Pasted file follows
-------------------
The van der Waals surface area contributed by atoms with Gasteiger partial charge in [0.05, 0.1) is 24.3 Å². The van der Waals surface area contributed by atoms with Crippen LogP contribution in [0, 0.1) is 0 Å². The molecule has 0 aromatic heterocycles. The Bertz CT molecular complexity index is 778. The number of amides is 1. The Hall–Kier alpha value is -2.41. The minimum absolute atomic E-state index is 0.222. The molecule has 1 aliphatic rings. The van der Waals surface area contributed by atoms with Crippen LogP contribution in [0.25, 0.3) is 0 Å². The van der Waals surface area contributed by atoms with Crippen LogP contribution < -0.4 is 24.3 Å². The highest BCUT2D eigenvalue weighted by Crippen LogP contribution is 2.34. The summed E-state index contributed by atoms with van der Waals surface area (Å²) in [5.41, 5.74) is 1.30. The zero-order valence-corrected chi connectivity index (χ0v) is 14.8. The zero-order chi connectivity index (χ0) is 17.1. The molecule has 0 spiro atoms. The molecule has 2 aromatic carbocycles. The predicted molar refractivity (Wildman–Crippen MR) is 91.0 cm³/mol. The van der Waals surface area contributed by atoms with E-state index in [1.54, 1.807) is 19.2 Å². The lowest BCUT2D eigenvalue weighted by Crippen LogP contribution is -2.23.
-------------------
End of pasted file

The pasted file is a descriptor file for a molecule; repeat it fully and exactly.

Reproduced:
The van der Waals surface area contributed by atoms with Gasteiger partial charge in [0.05, 0.1) is 24.3 Å². The van der Waals surface area contributed by atoms with Crippen LogP contribution in [0, 0.1) is 0 Å². The molecule has 0 aromatic heterocycles. The Bertz CT molecular complexity index is 778. The number of amides is 1. The Hall–Kier alpha value is -2.41. The minimum absolute atomic E-state index is 0.222. The molecule has 1 aliphatic rings. The van der Waals surface area contributed by atoms with Crippen LogP contribution in [0.25, 0.3) is 0 Å². The van der Waals surface area contributed by atoms with Crippen LogP contribution < -0.4 is 24.3 Å². The highest BCUT2D eigenvalue weighted by Crippen LogP contribution is 2.34. The summed E-state index contributed by atoms with van der Waals surface area (Å²) in [5.41, 5.74) is 1.30. The zero-order valence-corrected chi connectivity index (χ0v) is 14.8. The zero-order chi connectivity index (χ0) is 17.1. The molecule has 0 spiro atoms. The molecule has 2 aromatic carbocycles. The predicted molar refractivity (Wildman–Crippen MR) is 91.0 cm³/mol. The van der Waals surface area contributed by atoms with E-state index in [1.54, 1.807) is 19.2 Å². The lowest BCUT2D eigenvalue weighted by Crippen LogP contribution is -2.23.